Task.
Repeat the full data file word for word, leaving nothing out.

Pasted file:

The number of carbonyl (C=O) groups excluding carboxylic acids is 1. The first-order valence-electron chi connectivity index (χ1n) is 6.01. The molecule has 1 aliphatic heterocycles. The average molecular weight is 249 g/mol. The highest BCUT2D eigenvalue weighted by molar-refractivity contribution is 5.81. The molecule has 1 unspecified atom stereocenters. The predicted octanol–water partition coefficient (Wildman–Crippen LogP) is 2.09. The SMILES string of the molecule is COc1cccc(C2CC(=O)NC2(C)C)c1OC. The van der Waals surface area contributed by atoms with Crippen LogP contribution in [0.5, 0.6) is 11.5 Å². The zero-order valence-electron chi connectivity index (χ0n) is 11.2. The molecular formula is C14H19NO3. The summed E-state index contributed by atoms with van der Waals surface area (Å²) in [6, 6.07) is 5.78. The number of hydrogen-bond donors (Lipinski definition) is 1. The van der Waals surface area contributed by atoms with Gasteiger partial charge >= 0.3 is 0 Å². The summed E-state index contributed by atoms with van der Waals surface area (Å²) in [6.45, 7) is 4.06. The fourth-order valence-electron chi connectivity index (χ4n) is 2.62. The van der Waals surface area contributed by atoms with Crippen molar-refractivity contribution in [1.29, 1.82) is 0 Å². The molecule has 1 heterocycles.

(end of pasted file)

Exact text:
The number of carbonyl (C=O) groups excluding carboxylic acids is 1. The first-order valence-electron chi connectivity index (χ1n) is 6.01. The molecule has 1 aliphatic heterocycles. The average molecular weight is 249 g/mol. The highest BCUT2D eigenvalue weighted by molar-refractivity contribution is 5.81. The molecule has 1 unspecified atom stereocenters. The predicted octanol–water partition coefficient (Wildman–Crippen LogP) is 2.09. The SMILES string of the molecule is COc1cccc(C2CC(=O)NC2(C)C)c1OC. The van der Waals surface area contributed by atoms with Crippen LogP contribution in [0.5, 0.6) is 11.5 Å². The zero-order valence-electron chi connectivity index (χ0n) is 11.2. The molecular formula is C14H19NO3. The summed E-state index contributed by atoms with van der Waals surface area (Å²) in [6, 6.07) is 5.78. The number of hydrogen-bond donors (Lipinski definition) is 1. The van der Waals surface area contributed by atoms with Gasteiger partial charge >= 0.3 is 0 Å². The summed E-state index contributed by atoms with van der Waals surface area (Å²) in [6.45, 7) is 4.06. The fourth-order valence-electron chi connectivity index (χ4n) is 2.62. The van der Waals surface area contributed by atoms with Crippen molar-refractivity contribution in [1.29, 1.82) is 0 Å². The molecule has 1 heterocycles.